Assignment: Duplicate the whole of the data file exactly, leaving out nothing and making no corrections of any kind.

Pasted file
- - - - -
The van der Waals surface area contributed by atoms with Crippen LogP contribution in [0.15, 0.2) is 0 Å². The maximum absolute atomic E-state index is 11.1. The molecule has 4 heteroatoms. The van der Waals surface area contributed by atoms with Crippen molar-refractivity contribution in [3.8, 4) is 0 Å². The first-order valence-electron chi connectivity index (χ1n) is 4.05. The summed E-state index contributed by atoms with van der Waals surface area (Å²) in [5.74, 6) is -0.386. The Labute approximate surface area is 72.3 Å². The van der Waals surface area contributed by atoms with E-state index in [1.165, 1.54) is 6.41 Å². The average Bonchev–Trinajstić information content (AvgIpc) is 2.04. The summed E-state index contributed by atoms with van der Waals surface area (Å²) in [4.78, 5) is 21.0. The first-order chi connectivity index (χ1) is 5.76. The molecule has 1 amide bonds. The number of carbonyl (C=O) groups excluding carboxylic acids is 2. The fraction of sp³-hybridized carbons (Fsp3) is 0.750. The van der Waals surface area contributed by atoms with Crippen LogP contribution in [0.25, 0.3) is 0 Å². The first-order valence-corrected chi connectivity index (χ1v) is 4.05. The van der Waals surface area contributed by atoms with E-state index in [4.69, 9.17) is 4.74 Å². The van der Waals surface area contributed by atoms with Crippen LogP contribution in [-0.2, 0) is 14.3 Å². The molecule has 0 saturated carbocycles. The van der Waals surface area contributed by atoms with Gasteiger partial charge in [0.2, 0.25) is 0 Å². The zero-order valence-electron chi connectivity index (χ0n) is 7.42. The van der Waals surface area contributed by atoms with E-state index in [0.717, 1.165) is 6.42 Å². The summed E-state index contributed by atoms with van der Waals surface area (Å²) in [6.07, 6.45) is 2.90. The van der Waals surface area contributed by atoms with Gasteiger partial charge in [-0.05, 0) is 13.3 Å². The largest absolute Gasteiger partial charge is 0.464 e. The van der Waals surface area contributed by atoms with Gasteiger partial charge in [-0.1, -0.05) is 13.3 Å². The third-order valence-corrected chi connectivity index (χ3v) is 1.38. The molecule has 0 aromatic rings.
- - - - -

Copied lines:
The van der Waals surface area contributed by atoms with Crippen LogP contribution in [0.15, 0.2) is 0 Å². The maximum absolute atomic E-state index is 11.1. The molecule has 4 heteroatoms. The van der Waals surface area contributed by atoms with Crippen molar-refractivity contribution in [3.8, 4) is 0 Å². The first-order valence-electron chi connectivity index (χ1n) is 4.05. The summed E-state index contributed by atoms with van der Waals surface area (Å²) in [5.74, 6) is -0.386. The Labute approximate surface area is 72.3 Å². The van der Waals surface area contributed by atoms with E-state index in [1.165, 1.54) is 6.41 Å². The average Bonchev–Trinajstić information content (AvgIpc) is 2.04. The summed E-state index contributed by atoms with van der Waals surface area (Å²) in [4.78, 5) is 21.0. The first-order chi connectivity index (χ1) is 5.76. The molecule has 1 amide bonds. The number of carbonyl (C=O) groups excluding carboxylic acids is 2. The fraction of sp³-hybridized carbons (Fsp3) is 0.750. The van der Waals surface area contributed by atoms with Crippen LogP contribution in [0.25, 0.3) is 0 Å². The first-order valence-corrected chi connectivity index (χ1v) is 4.05. The van der Waals surface area contributed by atoms with E-state index in [4.69, 9.17) is 4.74 Å². The van der Waals surface area contributed by atoms with Crippen LogP contribution in [-0.2, 0) is 14.3 Å². The molecule has 0 saturated carbocycles. The van der Waals surface area contributed by atoms with Gasteiger partial charge in [0.2, 0.25) is 0 Å². The zero-order valence-electron chi connectivity index (χ0n) is 7.42. The van der Waals surface area contributed by atoms with E-state index in [0.717, 1.165) is 6.42 Å². The summed E-state index contributed by atoms with van der Waals surface area (Å²) in [6.07, 6.45) is 2.90. The van der Waals surface area contributed by atoms with Gasteiger partial charge in [-0.05, 0) is 13.3 Å². The largest absolute Gasteiger partial charge is 0.464 e. The van der Waals surface area contributed by atoms with Gasteiger partial charge in [-0.1, -0.05) is 13.3 Å². The third-order valence-corrected chi connectivity index (χ3v) is 1.38. The molecule has 0 aromatic rings.